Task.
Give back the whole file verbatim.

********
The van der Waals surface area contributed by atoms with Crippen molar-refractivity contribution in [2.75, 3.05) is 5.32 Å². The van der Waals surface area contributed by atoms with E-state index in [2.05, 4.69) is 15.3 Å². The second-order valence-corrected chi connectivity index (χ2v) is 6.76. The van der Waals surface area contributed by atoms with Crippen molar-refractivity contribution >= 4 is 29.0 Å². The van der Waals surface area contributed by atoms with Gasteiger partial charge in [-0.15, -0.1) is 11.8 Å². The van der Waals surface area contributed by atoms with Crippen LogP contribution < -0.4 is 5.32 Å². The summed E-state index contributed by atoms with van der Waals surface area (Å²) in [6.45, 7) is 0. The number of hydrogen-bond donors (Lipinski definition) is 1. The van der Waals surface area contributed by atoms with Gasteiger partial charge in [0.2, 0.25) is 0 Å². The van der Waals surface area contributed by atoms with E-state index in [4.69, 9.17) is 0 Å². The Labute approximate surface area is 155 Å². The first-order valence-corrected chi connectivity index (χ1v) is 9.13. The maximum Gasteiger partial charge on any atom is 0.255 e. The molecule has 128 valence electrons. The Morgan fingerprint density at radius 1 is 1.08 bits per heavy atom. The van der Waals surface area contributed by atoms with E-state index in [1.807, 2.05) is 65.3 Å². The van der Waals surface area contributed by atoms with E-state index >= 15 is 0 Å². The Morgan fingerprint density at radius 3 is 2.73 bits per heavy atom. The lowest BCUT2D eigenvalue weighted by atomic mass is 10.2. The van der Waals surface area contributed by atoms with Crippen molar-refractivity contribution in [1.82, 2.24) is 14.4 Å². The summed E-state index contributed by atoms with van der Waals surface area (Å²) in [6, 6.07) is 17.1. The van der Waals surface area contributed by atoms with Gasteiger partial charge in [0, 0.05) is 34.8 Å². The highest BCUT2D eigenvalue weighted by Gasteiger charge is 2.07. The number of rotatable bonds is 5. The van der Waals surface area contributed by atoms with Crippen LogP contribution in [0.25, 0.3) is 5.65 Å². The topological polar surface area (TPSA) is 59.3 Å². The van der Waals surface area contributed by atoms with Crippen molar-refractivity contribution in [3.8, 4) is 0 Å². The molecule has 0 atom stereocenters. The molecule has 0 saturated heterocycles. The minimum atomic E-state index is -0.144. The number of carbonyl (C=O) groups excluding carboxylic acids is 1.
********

The van der Waals surface area contributed by atoms with Crippen molar-refractivity contribution in [2.75, 3.05) is 5.32 Å². The van der Waals surface area contributed by atoms with E-state index in [2.05, 4.69) is 15.3 Å². The second-order valence-corrected chi connectivity index (χ2v) is 6.76. The van der Waals surface area contributed by atoms with Crippen molar-refractivity contribution >= 4 is 29.0 Å². The van der Waals surface area contributed by atoms with Gasteiger partial charge in [-0.15, -0.1) is 11.8 Å². The van der Waals surface area contributed by atoms with Crippen LogP contribution < -0.4 is 5.32 Å². The summed E-state index contributed by atoms with van der Waals surface area (Å²) in [6.45, 7) is 0. The number of hydrogen-bond donors (Lipinski definition) is 1. The van der Waals surface area contributed by atoms with Gasteiger partial charge in [0.2, 0.25) is 0 Å². The van der Waals surface area contributed by atoms with E-state index in [4.69, 9.17) is 0 Å². The Labute approximate surface area is 155 Å². The first-order valence-corrected chi connectivity index (χ1v) is 9.13. The maximum Gasteiger partial charge on any atom is 0.255 e. The molecule has 128 valence electrons. The Morgan fingerprint density at radius 1 is 1.08 bits per heavy atom. The van der Waals surface area contributed by atoms with E-state index in [1.807, 2.05) is 65.3 Å². The van der Waals surface area contributed by atoms with E-state index >= 15 is 0 Å². The Morgan fingerprint density at radius 3 is 2.73 bits per heavy atom. The lowest BCUT2D eigenvalue weighted by atomic mass is 10.2. The van der Waals surface area contributed by atoms with Crippen molar-refractivity contribution in [1.82, 2.24) is 14.4 Å². The summed E-state index contributed by atoms with van der Waals surface area (Å²) in [6, 6.07) is 17.1. The van der Waals surface area contributed by atoms with Gasteiger partial charge in [0, 0.05) is 34.8 Å². The highest BCUT2D eigenvalue weighted by Gasteiger charge is 2.07. The number of rotatable bonds is 5. The van der Waals surface area contributed by atoms with Crippen LogP contribution in [0.25, 0.3) is 5.65 Å². The topological polar surface area (TPSA) is 59.3 Å². The van der Waals surface area contributed by atoms with Crippen molar-refractivity contribution in [3.8, 4) is 0 Å². The molecule has 0 atom stereocenters. The molecule has 0 saturated heterocycles. The minimum atomic E-state index is -0.144. The number of carbonyl (C=O) groups excluding carboxylic acids is 1.